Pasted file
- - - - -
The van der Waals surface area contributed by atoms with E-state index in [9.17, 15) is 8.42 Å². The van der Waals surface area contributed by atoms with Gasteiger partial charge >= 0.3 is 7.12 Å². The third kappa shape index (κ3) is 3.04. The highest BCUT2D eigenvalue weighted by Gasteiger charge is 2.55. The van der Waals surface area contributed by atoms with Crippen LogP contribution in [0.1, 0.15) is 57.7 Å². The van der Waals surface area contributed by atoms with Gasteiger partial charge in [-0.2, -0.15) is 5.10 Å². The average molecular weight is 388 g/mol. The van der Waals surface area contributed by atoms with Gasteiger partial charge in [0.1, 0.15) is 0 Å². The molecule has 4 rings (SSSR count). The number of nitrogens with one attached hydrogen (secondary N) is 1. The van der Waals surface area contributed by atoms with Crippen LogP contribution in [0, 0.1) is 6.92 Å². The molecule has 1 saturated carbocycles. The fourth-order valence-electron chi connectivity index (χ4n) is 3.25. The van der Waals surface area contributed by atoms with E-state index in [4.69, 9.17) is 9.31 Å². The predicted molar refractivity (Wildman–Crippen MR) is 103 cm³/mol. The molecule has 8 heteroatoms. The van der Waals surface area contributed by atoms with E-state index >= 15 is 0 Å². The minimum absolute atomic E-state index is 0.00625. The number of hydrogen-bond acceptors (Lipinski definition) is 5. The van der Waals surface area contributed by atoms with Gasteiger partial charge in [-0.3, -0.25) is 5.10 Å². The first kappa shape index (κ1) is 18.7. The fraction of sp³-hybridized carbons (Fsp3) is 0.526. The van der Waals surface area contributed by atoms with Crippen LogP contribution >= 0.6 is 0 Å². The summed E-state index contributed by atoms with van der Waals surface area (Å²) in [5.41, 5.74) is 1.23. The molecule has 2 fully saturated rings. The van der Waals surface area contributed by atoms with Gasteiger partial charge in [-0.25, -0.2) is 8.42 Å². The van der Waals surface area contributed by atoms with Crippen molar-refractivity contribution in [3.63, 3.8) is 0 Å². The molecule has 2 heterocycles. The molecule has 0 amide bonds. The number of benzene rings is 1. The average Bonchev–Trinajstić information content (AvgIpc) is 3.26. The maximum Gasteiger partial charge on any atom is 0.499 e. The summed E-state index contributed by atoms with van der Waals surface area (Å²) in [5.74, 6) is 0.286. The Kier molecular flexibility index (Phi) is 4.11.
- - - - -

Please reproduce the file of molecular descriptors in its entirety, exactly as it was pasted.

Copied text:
The van der Waals surface area contributed by atoms with E-state index in [9.17, 15) is 8.42 Å². The van der Waals surface area contributed by atoms with Gasteiger partial charge >= 0.3 is 7.12 Å². The third kappa shape index (κ3) is 3.04. The highest BCUT2D eigenvalue weighted by Gasteiger charge is 2.55. The van der Waals surface area contributed by atoms with Crippen LogP contribution in [0.1, 0.15) is 57.7 Å². The van der Waals surface area contributed by atoms with Gasteiger partial charge in [-0.2, -0.15) is 5.10 Å². The average molecular weight is 388 g/mol. The van der Waals surface area contributed by atoms with Gasteiger partial charge in [0.1, 0.15) is 0 Å². The molecule has 4 rings (SSSR count). The number of nitrogens with one attached hydrogen (secondary N) is 1. The van der Waals surface area contributed by atoms with Crippen LogP contribution in [0, 0.1) is 6.92 Å². The molecule has 1 saturated carbocycles. The fourth-order valence-electron chi connectivity index (χ4n) is 3.25. The van der Waals surface area contributed by atoms with E-state index in [4.69, 9.17) is 9.31 Å². The predicted molar refractivity (Wildman–Crippen MR) is 103 cm³/mol. The molecule has 8 heteroatoms. The van der Waals surface area contributed by atoms with E-state index >= 15 is 0 Å². The minimum absolute atomic E-state index is 0.00625. The number of hydrogen-bond acceptors (Lipinski definition) is 5. The van der Waals surface area contributed by atoms with Gasteiger partial charge in [-0.3, -0.25) is 5.10 Å². The first kappa shape index (κ1) is 18.7. The fraction of sp³-hybridized carbons (Fsp3) is 0.526. The van der Waals surface area contributed by atoms with Crippen LogP contribution >= 0.6 is 0 Å². The summed E-state index contributed by atoms with van der Waals surface area (Å²) in [5.41, 5.74) is 1.23. The molecule has 2 fully saturated rings. The van der Waals surface area contributed by atoms with Gasteiger partial charge in [-0.25, -0.2) is 8.42 Å². The van der Waals surface area contributed by atoms with Crippen molar-refractivity contribution in [3.63, 3.8) is 0 Å². The molecule has 2 heterocycles. The molecule has 0 amide bonds. The number of benzene rings is 1. The average Bonchev–Trinajstić information content (AvgIpc) is 3.26. The maximum Gasteiger partial charge on any atom is 0.499 e. The summed E-state index contributed by atoms with van der Waals surface area (Å²) in [5.74, 6) is 0.286. The Kier molecular flexibility index (Phi) is 4.11.